Engine Design
Call Us: 1-949-646-7461

Spark Plugs

Reading Your Spark Plugs Could Save Your Engine


Why? Because they alone tell what is going on inside your engine’s cylinders without any added influences. Yes, there are modern systems that show your air fuel ratio and if any detonation is being measured, but these are affected by other influences that can skew your opinion of a safe running engine. The spark plug will tell you exactly what is happening inside the cylinder. Unfortunately, reading spark plugs is a lost art and today many of the tuners out there rely upon lambda sensors and knock sensors only.


In a normally aspirated engine, to read the fueling in each cylinder requires a sensor on each primary exhaust pipe. This is typically never done and a collective reading is done. Any adjustment is a global one even in EFI systems that offer individual corrections. Same for knock detection. In a turbo charged engine, the lambda sensor is post turbocharger after any secondary combustion takes place.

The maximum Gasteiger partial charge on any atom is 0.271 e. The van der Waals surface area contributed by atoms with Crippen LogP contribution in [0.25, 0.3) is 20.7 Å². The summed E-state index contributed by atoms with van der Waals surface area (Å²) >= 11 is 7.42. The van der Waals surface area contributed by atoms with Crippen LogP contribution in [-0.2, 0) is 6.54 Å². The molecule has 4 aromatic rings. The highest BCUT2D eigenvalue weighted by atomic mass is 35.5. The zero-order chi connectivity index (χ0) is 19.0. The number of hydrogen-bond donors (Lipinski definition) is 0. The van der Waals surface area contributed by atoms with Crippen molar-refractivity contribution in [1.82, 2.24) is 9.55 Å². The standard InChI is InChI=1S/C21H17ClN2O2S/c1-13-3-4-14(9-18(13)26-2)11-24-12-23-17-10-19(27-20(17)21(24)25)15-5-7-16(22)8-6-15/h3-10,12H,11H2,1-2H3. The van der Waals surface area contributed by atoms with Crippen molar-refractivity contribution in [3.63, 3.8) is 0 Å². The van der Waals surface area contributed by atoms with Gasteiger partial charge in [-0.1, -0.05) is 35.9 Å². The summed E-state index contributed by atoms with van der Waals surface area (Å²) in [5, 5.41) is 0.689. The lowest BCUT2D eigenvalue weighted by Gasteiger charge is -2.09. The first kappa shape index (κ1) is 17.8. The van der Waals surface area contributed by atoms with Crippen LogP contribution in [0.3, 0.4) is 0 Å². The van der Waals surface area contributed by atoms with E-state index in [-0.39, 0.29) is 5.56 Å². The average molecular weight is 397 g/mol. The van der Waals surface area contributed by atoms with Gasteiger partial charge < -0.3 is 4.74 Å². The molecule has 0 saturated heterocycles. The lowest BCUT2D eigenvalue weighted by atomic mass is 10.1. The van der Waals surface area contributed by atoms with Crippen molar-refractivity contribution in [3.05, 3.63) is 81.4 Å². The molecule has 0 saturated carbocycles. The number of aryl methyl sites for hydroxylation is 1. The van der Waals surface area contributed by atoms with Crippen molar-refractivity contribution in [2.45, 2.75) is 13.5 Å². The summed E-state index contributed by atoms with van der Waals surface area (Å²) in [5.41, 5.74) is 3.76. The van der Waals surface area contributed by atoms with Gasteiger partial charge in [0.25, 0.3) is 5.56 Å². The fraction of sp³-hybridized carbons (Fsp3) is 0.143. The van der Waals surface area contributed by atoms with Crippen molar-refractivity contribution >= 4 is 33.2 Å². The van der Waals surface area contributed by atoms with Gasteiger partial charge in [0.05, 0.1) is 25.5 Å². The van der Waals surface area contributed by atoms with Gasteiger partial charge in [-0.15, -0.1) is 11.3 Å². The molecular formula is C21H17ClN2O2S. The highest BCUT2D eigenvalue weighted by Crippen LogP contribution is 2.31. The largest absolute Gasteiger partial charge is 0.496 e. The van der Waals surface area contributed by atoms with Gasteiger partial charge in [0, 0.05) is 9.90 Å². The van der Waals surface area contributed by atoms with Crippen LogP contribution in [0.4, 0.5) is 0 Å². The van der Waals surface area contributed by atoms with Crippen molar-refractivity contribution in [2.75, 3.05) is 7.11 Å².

To read a plug correctly the car must be driven on a chassis dyno, on the road or track to full power or throttled fully on an engine dyno. New plugs must be fitted because previous running can skew your readings. It should be noted that a safe ignition timing is used even if it has to be retarded some. Tune the engine for what appears to be safe, best power and then fit some brand-new plugs. Run the engine up to its max RPM and cut the ignition clean. Do not idle the engine. If you are on the road or track, fit another plug or do the cut before the pit road entry so your cab coast in under no power. The weather can change the plug readings in a small way as well, so take into consideration the weather. If it is really hot the engine will run hot and the plug will show this too.